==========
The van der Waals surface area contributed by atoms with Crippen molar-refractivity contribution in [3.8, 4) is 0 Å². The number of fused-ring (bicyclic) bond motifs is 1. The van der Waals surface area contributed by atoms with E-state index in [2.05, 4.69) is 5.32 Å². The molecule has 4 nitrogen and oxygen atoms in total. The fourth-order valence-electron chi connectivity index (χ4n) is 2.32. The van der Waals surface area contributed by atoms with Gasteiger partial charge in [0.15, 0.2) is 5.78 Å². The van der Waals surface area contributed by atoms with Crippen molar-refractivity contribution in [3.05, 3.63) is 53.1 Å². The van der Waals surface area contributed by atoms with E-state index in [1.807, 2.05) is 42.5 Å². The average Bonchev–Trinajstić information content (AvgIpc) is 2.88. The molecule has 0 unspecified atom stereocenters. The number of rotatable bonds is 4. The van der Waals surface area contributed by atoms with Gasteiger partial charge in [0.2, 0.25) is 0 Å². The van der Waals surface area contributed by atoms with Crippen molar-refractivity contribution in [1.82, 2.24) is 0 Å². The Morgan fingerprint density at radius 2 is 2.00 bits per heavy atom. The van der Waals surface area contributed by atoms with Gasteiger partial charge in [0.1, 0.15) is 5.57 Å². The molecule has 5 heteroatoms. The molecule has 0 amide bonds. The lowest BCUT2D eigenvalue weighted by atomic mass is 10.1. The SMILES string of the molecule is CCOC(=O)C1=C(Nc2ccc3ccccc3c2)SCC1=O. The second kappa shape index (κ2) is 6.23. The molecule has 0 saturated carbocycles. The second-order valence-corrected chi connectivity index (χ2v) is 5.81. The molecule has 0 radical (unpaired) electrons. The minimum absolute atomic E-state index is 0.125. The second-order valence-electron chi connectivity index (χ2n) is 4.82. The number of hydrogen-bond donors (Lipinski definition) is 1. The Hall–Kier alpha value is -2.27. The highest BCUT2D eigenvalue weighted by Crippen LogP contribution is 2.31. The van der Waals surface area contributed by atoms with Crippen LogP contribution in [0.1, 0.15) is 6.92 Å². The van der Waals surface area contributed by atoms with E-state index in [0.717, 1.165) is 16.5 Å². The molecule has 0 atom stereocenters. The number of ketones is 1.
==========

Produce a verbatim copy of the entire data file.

The van der Waals surface area contributed by atoms with Crippen molar-refractivity contribution in [3.8, 4) is 0 Å². The number of fused-ring (bicyclic) bond motifs is 1. The van der Waals surface area contributed by atoms with E-state index in [2.05, 4.69) is 5.32 Å². The molecule has 4 nitrogen and oxygen atoms in total. The fourth-order valence-electron chi connectivity index (χ4n) is 2.32. The van der Waals surface area contributed by atoms with Gasteiger partial charge in [0.15, 0.2) is 5.78 Å². The van der Waals surface area contributed by atoms with Crippen molar-refractivity contribution in [3.05, 3.63) is 53.1 Å². The van der Waals surface area contributed by atoms with E-state index in [1.807, 2.05) is 42.5 Å². The average Bonchev–Trinajstić information content (AvgIpc) is 2.88. The molecule has 0 unspecified atom stereocenters. The number of rotatable bonds is 4. The van der Waals surface area contributed by atoms with Gasteiger partial charge in [0.2, 0.25) is 0 Å². The van der Waals surface area contributed by atoms with Crippen molar-refractivity contribution in [1.82, 2.24) is 0 Å². The Morgan fingerprint density at radius 2 is 2.00 bits per heavy atom. The van der Waals surface area contributed by atoms with Gasteiger partial charge in [0.1, 0.15) is 5.57 Å². The molecule has 5 heteroatoms. The molecule has 0 amide bonds. The lowest BCUT2D eigenvalue weighted by atomic mass is 10.1. The SMILES string of the molecule is CCOC(=O)C1=C(Nc2ccc3ccccc3c2)SCC1=O. The second kappa shape index (κ2) is 6.23. The molecule has 0 saturated carbocycles. The second-order valence-corrected chi connectivity index (χ2v) is 5.81. The molecule has 0 radical (unpaired) electrons. The minimum absolute atomic E-state index is 0.125. The second-order valence-electron chi connectivity index (χ2n) is 4.82. The number of hydrogen-bond donors (Lipinski definition) is 1. The Hall–Kier alpha value is -2.27. The highest BCUT2D eigenvalue weighted by Crippen LogP contribution is 2.31. The van der Waals surface area contributed by atoms with Crippen LogP contribution in [0.1, 0.15) is 6.92 Å². The van der Waals surface area contributed by atoms with E-state index in [0.717, 1.165) is 16.5 Å². The molecule has 0 atom stereocenters. The number of ketones is 1.